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Formally, a key difference between the "Paradise" films and most of Seidl's earlier features is that they don't rely on crosscutting. Previously the director would advance a single theme by alternating between several characters and story lines. It was a clever way to bring a sense of dramatic development to mostly static images, but it could also come off as flip. As soon as a character's plight seemed too pathetic to watch (I think of the flabby, middle-aged masochist in Dog Days), Seidl would cut to something else. At his worst moments, he seemed to be challenging the viewer's empathy so that he could pull back and say, "Just kidding."
The "Paradise" films avoid this exit strategy—each one sticks to a single protagonist and refuses to abandon her no matter how humiliating her behavior. This isn't unprecedented in Seidl's work, however: his 1997 documentary The Bosom Friend, made for Austrian TV, focused on one subject to moving effect. It's currently viewable on YouTube in a decent-enough transfer; you can watch it here.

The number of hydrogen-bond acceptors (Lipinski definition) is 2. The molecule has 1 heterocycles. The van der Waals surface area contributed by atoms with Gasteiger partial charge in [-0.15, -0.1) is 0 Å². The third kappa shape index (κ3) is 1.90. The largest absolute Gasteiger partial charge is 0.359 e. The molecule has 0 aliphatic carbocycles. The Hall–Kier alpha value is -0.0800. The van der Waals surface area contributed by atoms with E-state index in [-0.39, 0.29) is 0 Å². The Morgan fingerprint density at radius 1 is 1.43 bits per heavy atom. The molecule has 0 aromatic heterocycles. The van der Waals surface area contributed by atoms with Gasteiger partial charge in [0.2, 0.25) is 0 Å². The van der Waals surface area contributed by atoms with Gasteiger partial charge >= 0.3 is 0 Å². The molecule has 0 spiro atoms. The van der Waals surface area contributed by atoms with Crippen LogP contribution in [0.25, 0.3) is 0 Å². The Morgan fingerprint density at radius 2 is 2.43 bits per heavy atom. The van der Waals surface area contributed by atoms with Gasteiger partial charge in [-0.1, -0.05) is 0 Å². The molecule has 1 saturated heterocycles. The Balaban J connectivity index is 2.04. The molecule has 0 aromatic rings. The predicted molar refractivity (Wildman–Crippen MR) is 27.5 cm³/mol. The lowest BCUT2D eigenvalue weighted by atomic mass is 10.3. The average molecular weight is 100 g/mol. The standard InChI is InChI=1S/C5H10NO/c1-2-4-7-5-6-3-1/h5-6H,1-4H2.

That subject, Rene Rupnik, is a lonely, sex-obsessed, and possibly virginal high school math teacher who lives with his mother in a cluttered apartment. Rupnik has spent his life fantasizing about women, ranking them according to preference and considering their anatomy with scientific rigor. Seidl first invites us to view his obsession comically, introducing Rupnik in front of a chalkboard illustration of a bosom-like parabola. But as the man defends himself throughout the film's hour-long run time, he seems sadder and sadder. Rupnik is a man trapped within his perversions, which he seems to have embraced as a justification for his loneliness. The Bosom Friend climaxes with Rupnik telling a long story about stalking the Austrian actress Senta Berger (if his story is to be believed, she was rather a good sport about it). By this point, Seidl has established such intimacy with the subject that we recognize the episode, albeit ironically, as a personal triumph. At least this creepy obsession afforded him some moments of human interaction.a recent interview for Austrian TV, the generally amiable Seidl took offense only when the host likened his movies to comic strips. "I want to show real people who are just like you and me," he said. Bosom Friend, like Seidl's most recent accomplishments, finds the universal qualities in a person most of us would instinctively ignore.